May 2, 2012 at 8:54 pm #15628KyhankoMember
First off, I am thoroughly enjoying all the content on this site – incredible presentations from an incredible group of people
One of the biggest argument’s I hear in favor of TR is that he was a “man of his time.” This phrase is thrown around regarding his land grab of the West. The typical understanding of this is that the “national treasures” were under threat of inevitable destruction to the greedy and careless profiteers and without federal protection from Roosevelt the land would have been decimated (according to one of my history professors in college and mainstream Republican friends).
What are some historical refutations to this idea? As well as simple arguments against the idea that a president needs to be a “man of his time,” and in doing so his actions are justified, no matter how unconstitutional.May 6, 2012 at 6:17 pm #15629woodsParticipant
Even though it’s written for a popular-level periodical, this article by Jim Powell has some useful ideas: http://www.thefreemanonline.org/features/theodore-roosevelt-big-government-man/
Powell goes into more detail, and assembles the various sources on this, in Bully Boy, his biography of TR.June 3, 2012 at 11:10 pm #15630
Seems to me that the progressive mind is of the “ends justify the means” mentality. The constitution be damned-there are just wars to fight and people that need our help!
Faux pragmatism-advance the agenda no matter the manner.
In more cases than not their bungling of the economy and war has been a disaster.June 11, 2012 at 12:27 am #15631
So, is it safe to say that the Progressive Era ushered in Progressiveness the most destructive ideology in American history and the cancer that’s been killing our nation ever since and still is to this very day. :-p 😮June 12, 2012 at 11:08 am #15632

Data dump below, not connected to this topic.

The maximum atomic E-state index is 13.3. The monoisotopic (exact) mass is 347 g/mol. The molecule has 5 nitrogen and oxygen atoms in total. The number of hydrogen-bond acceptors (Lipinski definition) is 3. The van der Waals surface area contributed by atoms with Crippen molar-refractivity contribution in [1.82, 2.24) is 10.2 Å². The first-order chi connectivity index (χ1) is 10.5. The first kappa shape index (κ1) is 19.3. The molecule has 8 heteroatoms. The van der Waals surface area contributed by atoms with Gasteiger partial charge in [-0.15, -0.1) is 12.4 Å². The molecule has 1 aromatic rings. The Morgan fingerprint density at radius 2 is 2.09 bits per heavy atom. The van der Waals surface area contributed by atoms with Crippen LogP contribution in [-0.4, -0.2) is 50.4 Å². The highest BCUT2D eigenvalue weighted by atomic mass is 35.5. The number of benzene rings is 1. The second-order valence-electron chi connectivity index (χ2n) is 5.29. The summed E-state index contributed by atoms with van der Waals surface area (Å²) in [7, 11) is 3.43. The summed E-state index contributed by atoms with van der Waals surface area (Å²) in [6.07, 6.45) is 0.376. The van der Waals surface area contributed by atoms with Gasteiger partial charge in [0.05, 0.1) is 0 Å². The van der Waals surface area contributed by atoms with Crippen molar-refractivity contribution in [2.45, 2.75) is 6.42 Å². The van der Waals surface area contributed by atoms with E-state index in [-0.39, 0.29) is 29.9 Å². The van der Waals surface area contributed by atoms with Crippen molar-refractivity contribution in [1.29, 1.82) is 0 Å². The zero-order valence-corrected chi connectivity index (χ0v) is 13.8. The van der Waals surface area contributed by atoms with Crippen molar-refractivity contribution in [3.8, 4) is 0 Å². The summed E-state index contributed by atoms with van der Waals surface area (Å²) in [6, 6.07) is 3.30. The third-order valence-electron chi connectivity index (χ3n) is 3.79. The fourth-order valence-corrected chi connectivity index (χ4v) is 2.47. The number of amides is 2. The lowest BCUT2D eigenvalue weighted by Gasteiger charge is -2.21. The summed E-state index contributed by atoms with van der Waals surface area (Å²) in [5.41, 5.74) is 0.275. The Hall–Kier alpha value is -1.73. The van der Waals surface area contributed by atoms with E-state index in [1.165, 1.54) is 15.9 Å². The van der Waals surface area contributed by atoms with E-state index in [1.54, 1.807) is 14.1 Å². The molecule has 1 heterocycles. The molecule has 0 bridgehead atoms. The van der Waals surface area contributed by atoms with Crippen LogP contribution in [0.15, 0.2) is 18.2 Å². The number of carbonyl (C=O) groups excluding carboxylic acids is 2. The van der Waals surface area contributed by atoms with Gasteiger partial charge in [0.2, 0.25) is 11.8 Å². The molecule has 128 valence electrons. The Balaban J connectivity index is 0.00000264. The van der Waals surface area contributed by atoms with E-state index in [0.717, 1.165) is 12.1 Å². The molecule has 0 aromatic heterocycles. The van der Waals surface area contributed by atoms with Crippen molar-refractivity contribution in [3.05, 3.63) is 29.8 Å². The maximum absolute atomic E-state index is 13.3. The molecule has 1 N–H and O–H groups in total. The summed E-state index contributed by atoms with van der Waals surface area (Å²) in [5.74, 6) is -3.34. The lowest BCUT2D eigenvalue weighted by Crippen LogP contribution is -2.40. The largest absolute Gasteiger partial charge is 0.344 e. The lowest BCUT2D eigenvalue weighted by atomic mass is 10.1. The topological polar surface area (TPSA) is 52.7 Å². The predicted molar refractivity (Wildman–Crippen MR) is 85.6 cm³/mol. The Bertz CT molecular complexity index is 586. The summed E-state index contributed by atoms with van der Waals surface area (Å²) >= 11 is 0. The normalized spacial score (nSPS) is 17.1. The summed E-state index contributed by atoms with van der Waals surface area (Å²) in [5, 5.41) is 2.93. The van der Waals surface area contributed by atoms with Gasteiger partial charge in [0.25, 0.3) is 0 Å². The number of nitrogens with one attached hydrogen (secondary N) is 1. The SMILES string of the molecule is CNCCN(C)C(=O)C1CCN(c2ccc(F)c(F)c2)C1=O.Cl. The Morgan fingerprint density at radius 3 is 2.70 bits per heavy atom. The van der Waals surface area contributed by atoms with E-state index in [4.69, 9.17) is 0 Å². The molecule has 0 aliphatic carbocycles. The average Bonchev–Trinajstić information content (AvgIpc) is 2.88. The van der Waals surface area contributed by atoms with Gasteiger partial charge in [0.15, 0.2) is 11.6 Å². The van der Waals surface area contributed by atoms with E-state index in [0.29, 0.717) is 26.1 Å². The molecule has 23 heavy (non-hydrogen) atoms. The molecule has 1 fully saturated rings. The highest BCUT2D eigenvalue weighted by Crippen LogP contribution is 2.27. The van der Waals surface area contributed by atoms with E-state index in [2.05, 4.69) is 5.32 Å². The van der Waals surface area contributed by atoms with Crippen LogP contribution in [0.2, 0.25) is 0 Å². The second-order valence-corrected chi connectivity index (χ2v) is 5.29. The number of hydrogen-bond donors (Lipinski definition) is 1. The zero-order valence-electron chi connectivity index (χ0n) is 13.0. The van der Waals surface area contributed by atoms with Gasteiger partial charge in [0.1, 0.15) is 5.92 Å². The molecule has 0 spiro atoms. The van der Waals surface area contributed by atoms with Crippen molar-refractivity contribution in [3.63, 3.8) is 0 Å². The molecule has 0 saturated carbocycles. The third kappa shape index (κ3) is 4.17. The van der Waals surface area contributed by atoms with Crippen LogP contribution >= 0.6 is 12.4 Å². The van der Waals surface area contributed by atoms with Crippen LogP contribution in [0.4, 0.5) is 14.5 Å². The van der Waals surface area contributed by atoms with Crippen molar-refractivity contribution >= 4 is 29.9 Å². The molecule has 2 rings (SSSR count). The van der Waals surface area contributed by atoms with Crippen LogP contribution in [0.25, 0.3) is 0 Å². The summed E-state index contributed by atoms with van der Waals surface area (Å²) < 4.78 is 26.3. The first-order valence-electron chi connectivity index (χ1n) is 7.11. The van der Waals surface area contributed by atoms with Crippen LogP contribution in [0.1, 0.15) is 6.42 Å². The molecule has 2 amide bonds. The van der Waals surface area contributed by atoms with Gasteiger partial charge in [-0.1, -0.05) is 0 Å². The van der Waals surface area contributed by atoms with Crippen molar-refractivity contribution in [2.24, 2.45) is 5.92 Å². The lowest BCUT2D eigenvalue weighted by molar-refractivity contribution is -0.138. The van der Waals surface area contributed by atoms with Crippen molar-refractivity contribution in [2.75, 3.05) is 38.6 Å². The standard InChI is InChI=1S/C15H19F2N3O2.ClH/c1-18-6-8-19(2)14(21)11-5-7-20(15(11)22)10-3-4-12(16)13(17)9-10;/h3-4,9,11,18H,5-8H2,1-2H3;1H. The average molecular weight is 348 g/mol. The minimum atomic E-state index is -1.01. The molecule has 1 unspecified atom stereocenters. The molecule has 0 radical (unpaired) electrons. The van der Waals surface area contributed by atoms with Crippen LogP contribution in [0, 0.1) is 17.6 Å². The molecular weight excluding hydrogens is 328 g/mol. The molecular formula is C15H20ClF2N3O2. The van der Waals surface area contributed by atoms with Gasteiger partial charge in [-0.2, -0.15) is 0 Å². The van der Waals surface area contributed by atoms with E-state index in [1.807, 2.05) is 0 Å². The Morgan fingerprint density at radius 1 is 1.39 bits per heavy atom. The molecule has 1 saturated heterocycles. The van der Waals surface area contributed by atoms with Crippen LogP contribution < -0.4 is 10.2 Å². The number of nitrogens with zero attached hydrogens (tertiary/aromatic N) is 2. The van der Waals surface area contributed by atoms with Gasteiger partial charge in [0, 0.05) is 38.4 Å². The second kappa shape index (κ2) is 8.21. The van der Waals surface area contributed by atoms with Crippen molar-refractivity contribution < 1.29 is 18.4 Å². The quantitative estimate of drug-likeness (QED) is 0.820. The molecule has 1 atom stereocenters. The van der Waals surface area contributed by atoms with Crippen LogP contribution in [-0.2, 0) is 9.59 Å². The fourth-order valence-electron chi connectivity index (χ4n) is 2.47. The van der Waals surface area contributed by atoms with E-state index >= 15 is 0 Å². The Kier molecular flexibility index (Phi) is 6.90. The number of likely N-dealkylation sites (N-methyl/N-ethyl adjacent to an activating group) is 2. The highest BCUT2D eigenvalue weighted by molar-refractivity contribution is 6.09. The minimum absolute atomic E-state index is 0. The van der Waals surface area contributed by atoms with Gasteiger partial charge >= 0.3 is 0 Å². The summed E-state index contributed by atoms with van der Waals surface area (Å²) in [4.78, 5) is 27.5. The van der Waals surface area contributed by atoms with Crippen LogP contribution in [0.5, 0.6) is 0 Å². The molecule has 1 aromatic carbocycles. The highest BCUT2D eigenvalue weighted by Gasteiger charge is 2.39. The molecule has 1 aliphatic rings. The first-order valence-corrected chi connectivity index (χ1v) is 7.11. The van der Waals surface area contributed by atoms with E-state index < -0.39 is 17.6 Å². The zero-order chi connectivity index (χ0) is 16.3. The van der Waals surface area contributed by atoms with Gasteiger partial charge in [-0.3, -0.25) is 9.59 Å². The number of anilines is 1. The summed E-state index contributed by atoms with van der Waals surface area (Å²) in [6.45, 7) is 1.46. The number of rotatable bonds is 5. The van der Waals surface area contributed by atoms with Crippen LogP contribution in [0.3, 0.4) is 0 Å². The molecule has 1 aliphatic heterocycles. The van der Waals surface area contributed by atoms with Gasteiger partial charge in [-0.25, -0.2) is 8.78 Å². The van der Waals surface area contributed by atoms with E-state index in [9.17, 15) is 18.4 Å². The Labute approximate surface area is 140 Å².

That’s when it started in earnest 1900-1919 with Wilson’s “make the world safe for democracy” rationale for entering wwI , the creation of the fed, direct election of senators, creation of the IRS, league of nations, prohibition,national parksJune 18, 2012 at 12:23 am #15633
“direct election of senators”
I think I need some clarification. How is this bad?June 19, 2012 at 9:01 pm #15634
The direct election of senators takes away the states’ ability to be represented adequately. Prior to the 17th amendment the state legislatures elected the senators to represent them in the senate.
Now the senators can be lobbied easily and remain in power for 6 years representing mostly special interests on a national level rather than representing their states.
Here is just one article on the subject
http://mises.org/daily/533June 28, 2012 at 12:58 am #15635
Oh ok, Thanks! I feel this would have happened with or without the amendment, but I can see how it made it all the easier.July 8, 2012 at 4:09 pm #15636gutzmankParticipant
George Mason defended state governments’ power to elect senators as a self-defense mechanism. Once they were stripped of this power, there was no substantial check on the tendency of the Federal Government to usurp the reserved powers of the states — which they have done to their hearts’ content ever since. It’s hard to imagine a Senate whose members had to answer to state legislators adopting the Patient Protection and Affordable Care Act, for example.
- You must be logged in to reply to this topic.